Another issue which the study focuses on is state surveillance using new technologies. "Both the US and China have developed surveillance programmes ranging from the NSA programmes which Edward Snowden revealed, to China's Social Credit System. Meanwhile, the EU is playing an ambiguous role as it is capable of initiatives such as the General Data Protection Regulation (GDPR) while at the same time engaging in militarization and intensive technological surveillance on its borders," said Calleja.
Initiatives to defend digital rights
After examining more than 226 cases in 64 countries over the last 20 years, the experts explain that there is currently a growing number of initiatives designed by collectives, social movements, NGOs, cooperatives, etc. that criticize and propose alternatives to the hegemonic models of digitization which have been established by the large tech companies and the US and Chinese governments.
"These initiatives aim to guarantee the rights of people who produce, use, or who in more general terms are affected by digital technologies, either directly or indirectly", said Calleja. However, these initiatives have various constraints and have to fight against large corporations with well-established positions and government support. "For this reason, it's essential to create alliances between these social initiatives at multiple scales, ranging from the local to the global, and to work with the public sector wherever the situation is favourable."
In the experts' opinion, in the case of Europe, "we urgently need greater recognition and encouragement for these initiatives, and we must seek to work with them to outline models for digitization that are different from the digital capitalism driven by the big tech corporations, such as Meta, Amazon, Microsoft, Apple and Alphabet, and their Chinese counterparts".
For example, at the geographical, technological and political level, the report suggests that given the current global division into two poles around the US and China, "it's essential to explore alliances between social and governmental actors that are aligned in narrative and practical terms in alternative ways, and against the vectors of hegemonic digitization that drive digital monoculturalism, patriarchy, racism, neocolonialism, authoritarianism and capitalism, and instead construct on the basis of interculturality, feminism, anti-racism, decoloniality, democratization, and ecosocialism". Such a scenario "is unlikely today, but in view of the various conflicts, debates and crises facing contemporary societies, perhaps it isn't impossible," said Calleja.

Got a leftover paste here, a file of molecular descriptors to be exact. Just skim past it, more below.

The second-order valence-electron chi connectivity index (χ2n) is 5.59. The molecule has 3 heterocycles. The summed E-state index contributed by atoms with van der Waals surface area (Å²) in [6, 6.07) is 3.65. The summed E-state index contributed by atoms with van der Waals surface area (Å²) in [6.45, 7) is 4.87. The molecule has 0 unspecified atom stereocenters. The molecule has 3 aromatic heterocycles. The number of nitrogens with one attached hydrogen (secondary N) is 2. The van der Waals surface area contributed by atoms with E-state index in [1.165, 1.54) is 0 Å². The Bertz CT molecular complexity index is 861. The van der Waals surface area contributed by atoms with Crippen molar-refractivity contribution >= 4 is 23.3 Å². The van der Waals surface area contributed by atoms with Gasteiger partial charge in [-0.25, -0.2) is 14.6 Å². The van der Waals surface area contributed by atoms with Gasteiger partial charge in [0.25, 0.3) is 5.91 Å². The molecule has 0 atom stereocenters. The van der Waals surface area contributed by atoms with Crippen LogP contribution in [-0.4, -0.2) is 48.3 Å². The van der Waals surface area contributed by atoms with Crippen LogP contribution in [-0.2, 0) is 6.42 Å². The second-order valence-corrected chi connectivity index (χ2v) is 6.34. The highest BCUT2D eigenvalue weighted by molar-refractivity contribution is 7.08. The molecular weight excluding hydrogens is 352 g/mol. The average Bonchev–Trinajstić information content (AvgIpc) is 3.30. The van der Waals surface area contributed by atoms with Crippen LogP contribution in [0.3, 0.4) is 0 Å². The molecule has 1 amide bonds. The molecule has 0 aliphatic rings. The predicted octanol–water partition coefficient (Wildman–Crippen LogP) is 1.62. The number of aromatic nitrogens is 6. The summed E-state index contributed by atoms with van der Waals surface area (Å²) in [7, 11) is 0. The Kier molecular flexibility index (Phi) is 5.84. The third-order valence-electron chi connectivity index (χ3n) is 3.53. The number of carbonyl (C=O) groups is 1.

With this in mind, the researchers propose emancipatory horizons to resolve the current conflicts that digitized societies face. First, technological-political democratization, based on processes led by social stakeholders and the public sector which promote the democratization of technologies and politics. Second, digital socialism, considered in terms of a mode of economic production based on collective control over technological systems in order to ensure an equitable and fair distribution of the problems and benefits of those technologies. "Finally, the third horizon attempts to place the two previous horizons in the context of the biosphere, the planet and its limits, and focuses on a sort of digital ecosocialism", Calleja explained.
This study will be available in two versions, for academic and non-academic audiences, with an interactive map of initiatives in the field of digital rights. "We believe it can be useful for exploring this subject, and we hope it can be enhanced and expanded in the future," Calleja concluded.
This research by the UOC supports Sustainable Development Goals (SDG) 4, Quality Education; 9, Industry, Innovation and Infrastructure; and 10, Reduced Inequalities.
Calleja-López, A., Cancela, E., Cambronero, M. (2022, December). Desplazar los ejes: alternativas tecnológicas, derechos humanos y sociedad civil a principios del siglo XXI. Tecnopolítica Working Papers No. 1. Available at: https://tecnopolitica.net/en/content/desplazar-los-ejes-alternativas-tecnologicas-derechos-humanos-y-sociedad-civil-principios
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Researcher in the CNSC group (IN3)